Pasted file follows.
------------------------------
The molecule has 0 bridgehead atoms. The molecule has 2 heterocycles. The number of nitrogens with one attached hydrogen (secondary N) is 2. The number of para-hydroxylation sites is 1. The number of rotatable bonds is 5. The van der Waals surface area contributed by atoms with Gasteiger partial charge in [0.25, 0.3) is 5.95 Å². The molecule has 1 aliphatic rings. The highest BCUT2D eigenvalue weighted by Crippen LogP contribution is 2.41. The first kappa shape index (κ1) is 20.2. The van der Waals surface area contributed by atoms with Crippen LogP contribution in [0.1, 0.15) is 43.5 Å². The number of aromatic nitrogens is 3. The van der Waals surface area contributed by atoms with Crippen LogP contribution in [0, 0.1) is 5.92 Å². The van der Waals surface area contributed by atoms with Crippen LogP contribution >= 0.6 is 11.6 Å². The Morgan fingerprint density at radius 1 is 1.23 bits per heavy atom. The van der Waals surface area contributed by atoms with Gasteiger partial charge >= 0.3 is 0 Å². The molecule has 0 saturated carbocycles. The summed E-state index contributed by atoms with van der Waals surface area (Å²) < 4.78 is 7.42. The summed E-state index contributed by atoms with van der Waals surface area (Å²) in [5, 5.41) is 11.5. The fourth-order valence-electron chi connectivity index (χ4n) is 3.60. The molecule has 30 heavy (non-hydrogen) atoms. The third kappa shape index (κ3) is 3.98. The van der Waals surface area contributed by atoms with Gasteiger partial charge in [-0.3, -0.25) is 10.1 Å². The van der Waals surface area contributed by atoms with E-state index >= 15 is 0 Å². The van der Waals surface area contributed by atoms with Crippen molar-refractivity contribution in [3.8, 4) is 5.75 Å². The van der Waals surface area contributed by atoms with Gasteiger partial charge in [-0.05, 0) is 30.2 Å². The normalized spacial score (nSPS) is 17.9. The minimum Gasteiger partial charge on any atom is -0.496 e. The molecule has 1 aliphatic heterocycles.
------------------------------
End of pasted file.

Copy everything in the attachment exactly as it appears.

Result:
The molecule has 0 bridgehead atoms. The molecule has 2 heterocycles. The number of nitrogens with one attached hydrogen (secondary N) is 2. The number of para-hydroxylation sites is 1. The number of rotatable bonds is 5. The van der Waals surface area contributed by atoms with Gasteiger partial charge in [0.25, 0.3) is 5.95 Å². The molecule has 1 aliphatic rings. The highest BCUT2D eigenvalue weighted by Crippen LogP contribution is 2.41. The first kappa shape index (κ1) is 20.2. The van der Waals surface area contributed by atoms with Crippen LogP contribution in [0.1, 0.15) is 43.5 Å². The number of aromatic nitrogens is 3. The van der Waals surface area contributed by atoms with Crippen LogP contribution in [0, 0.1) is 5.92 Å². The van der Waals surface area contributed by atoms with Crippen LogP contribution >= 0.6 is 11.6 Å². The Morgan fingerprint density at radius 1 is 1.23 bits per heavy atom. The van der Waals surface area contributed by atoms with Gasteiger partial charge >= 0.3 is 0 Å². The molecule has 0 saturated carbocycles. The summed E-state index contributed by atoms with van der Waals surface area (Å²) < 4.78 is 7.42. The summed E-state index contributed by atoms with van der Waals surface area (Å²) in [5, 5.41) is 11.5. The fourth-order valence-electron chi connectivity index (χ4n) is 3.60. The molecule has 30 heavy (non-hydrogen) atoms. The third kappa shape index (κ3) is 3.98. The van der Waals surface area contributed by atoms with Gasteiger partial charge in [-0.3, -0.25) is 10.1 Å². The van der Waals surface area contributed by atoms with E-state index >= 15 is 0 Å². The van der Waals surface area contributed by atoms with Crippen molar-refractivity contribution in [3.8, 4) is 5.75 Å². The van der Waals surface area contributed by atoms with Gasteiger partial charge in [-0.05, 0) is 30.2 Å². The normalized spacial score (nSPS) is 17.9. The minimum Gasteiger partial charge on any atom is -0.496 e. The molecule has 1 aliphatic heterocycles.